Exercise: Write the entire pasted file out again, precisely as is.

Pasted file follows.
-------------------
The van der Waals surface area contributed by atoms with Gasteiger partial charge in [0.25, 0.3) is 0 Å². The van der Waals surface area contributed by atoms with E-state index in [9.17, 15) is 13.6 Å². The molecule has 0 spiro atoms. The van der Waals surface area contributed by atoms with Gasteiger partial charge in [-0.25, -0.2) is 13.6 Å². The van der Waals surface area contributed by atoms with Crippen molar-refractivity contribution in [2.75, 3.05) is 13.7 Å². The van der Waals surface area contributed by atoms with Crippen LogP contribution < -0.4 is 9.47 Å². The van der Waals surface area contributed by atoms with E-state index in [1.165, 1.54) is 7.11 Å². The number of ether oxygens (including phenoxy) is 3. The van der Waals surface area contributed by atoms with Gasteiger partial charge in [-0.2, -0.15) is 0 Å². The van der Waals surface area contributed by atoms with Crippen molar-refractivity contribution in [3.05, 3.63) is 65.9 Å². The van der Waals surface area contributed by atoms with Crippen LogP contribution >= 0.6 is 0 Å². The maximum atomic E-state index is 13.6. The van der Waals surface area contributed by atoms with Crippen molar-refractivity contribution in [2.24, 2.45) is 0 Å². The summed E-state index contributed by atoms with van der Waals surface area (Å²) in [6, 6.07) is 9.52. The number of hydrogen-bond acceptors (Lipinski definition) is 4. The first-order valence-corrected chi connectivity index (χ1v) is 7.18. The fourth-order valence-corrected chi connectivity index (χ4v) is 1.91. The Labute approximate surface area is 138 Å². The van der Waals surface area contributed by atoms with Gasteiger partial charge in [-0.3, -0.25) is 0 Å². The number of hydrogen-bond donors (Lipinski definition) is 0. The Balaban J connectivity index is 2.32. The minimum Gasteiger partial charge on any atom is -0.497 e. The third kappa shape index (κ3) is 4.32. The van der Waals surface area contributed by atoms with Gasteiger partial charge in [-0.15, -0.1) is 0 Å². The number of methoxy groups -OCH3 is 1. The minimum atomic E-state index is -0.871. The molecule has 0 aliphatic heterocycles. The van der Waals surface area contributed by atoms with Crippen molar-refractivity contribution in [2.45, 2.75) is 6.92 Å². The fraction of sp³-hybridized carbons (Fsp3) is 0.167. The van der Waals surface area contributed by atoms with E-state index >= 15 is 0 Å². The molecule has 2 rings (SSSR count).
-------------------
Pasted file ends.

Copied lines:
The van der Waals surface area contributed by atoms with Gasteiger partial charge in [0.25, 0.3) is 0 Å². The van der Waals surface area contributed by atoms with E-state index in [9.17, 15) is 13.6 Å². The molecule has 0 spiro atoms. The van der Waals surface area contributed by atoms with Gasteiger partial charge in [-0.25, -0.2) is 13.6 Å². The van der Waals surface area contributed by atoms with Crippen molar-refractivity contribution in [2.75, 3.05) is 13.7 Å². The van der Waals surface area contributed by atoms with Crippen LogP contribution < -0.4 is 9.47 Å². The van der Waals surface area contributed by atoms with E-state index in [1.165, 1.54) is 7.11 Å². The number of ether oxygens (including phenoxy) is 3. The van der Waals surface area contributed by atoms with Gasteiger partial charge in [-0.2, -0.15) is 0 Å². The van der Waals surface area contributed by atoms with Crippen molar-refractivity contribution in [3.05, 3.63) is 65.9 Å². The van der Waals surface area contributed by atoms with Crippen LogP contribution >= 0.6 is 0 Å². The maximum atomic E-state index is 13.6. The van der Waals surface area contributed by atoms with Crippen molar-refractivity contribution in [2.24, 2.45) is 0 Å². The summed E-state index contributed by atoms with van der Waals surface area (Å²) in [6, 6.07) is 9.52. The number of hydrogen-bond acceptors (Lipinski definition) is 4. The first-order valence-corrected chi connectivity index (χ1v) is 7.18. The fourth-order valence-corrected chi connectivity index (χ4v) is 1.91. The Labute approximate surface area is 138 Å². The van der Waals surface area contributed by atoms with Gasteiger partial charge in [-0.3, -0.25) is 0 Å². The number of hydrogen-bond donors (Lipinski definition) is 0. The Balaban J connectivity index is 2.32. The minimum Gasteiger partial charge on any atom is -0.497 e. The third kappa shape index (κ3) is 4.32. The van der Waals surface area contributed by atoms with Gasteiger partial charge in [-0.15, -0.1) is 0 Å². The number of methoxy groups -OCH3 is 1. The minimum atomic E-state index is -0.871. The molecule has 0 aliphatic heterocycles. The van der Waals surface area contributed by atoms with Crippen molar-refractivity contribution in [2.45, 2.75) is 6.92 Å². The fraction of sp³-hybridized carbons (Fsp3) is 0.167. The van der Waals surface area contributed by atoms with E-state index >= 15 is 0 Å². The molecule has 2 rings (SSSR count).